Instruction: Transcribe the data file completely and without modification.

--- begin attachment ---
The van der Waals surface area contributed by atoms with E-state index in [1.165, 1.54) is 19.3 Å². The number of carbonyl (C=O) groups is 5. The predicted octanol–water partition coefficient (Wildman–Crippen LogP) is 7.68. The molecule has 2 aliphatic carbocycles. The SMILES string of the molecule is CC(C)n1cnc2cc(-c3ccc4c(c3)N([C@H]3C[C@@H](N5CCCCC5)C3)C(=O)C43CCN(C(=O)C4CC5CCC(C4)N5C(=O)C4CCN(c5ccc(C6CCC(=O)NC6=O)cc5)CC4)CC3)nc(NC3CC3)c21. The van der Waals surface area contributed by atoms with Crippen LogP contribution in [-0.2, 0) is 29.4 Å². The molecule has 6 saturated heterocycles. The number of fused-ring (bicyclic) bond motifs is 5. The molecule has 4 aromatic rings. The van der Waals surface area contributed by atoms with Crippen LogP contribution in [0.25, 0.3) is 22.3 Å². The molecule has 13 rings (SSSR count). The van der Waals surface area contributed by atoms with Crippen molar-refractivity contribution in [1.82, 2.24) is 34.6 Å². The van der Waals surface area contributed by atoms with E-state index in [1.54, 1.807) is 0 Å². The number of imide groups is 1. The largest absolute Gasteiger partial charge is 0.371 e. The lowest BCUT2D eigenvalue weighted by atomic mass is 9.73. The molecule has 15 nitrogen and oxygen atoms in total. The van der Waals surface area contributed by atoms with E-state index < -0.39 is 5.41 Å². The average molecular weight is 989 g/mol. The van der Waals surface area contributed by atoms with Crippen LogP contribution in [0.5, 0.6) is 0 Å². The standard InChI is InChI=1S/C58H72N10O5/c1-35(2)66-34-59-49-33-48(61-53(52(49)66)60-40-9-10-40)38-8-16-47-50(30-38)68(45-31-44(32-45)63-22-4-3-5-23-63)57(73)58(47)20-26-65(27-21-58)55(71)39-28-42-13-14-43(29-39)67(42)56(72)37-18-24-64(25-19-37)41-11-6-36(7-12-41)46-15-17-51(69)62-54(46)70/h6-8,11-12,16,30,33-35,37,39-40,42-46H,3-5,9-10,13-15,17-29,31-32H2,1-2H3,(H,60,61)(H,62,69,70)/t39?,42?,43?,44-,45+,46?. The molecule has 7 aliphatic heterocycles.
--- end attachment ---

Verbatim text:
The van der Waals surface area contributed by atoms with E-state index in [1.165, 1.54) is 19.3 Å². The number of carbonyl (C=O) groups is 5. The predicted octanol–water partition coefficient (Wildman–Crippen LogP) is 7.68. The molecule has 2 aliphatic carbocycles. The SMILES string of the molecule is CC(C)n1cnc2cc(-c3ccc4c(c3)N([C@H]3C[C@@H](N5CCCCC5)C3)C(=O)C43CCN(C(=O)C4CC5CCC(C4)N5C(=O)C4CCN(c5ccc(C6CCC(=O)NC6=O)cc5)CC4)CC3)nc(NC3CC3)c21. The van der Waals surface area contributed by atoms with Crippen LogP contribution in [-0.2, 0) is 29.4 Å². The molecule has 6 saturated heterocycles. The number of fused-ring (bicyclic) bond motifs is 5. The molecule has 4 aromatic rings. The van der Waals surface area contributed by atoms with Crippen LogP contribution in [0.25, 0.3) is 22.3 Å². The molecule has 13 rings (SSSR count). The van der Waals surface area contributed by atoms with Crippen molar-refractivity contribution in [1.82, 2.24) is 34.6 Å². The van der Waals surface area contributed by atoms with E-state index in [1.54, 1.807) is 0 Å². The number of imide groups is 1. The largest absolute Gasteiger partial charge is 0.371 e. The lowest BCUT2D eigenvalue weighted by atomic mass is 9.73. The molecule has 15 nitrogen and oxygen atoms in total. The van der Waals surface area contributed by atoms with E-state index < -0.39 is 5.41 Å². The average molecular weight is 989 g/mol. The van der Waals surface area contributed by atoms with Crippen LogP contribution in [0.5, 0.6) is 0 Å². The standard InChI is InChI=1S/C58H72N10O5/c1-35(2)66-34-59-49-33-48(61-53(52(49)66)60-40-9-10-40)38-8-16-47-50(30-38)68(45-31-44(32-45)63-22-4-3-5-23-63)57(73)58(47)20-26-65(27-21-58)55(71)39-28-42-13-14-43(29-39)67(42)56(72)37-18-24-64(25-19-37)41-11-6-36(7-12-41)46-15-17-51(69)62-54(46)70/h6-8,11-12,16,30,33-35,37,39-40,42-46H,3-5,9-10,13-15,17-29,31-32H2,1-2H3,(H,60,61)(H,62,69,70)/t39?,42?,43?,44-,45+,46?. The molecule has 7 aliphatic heterocycles.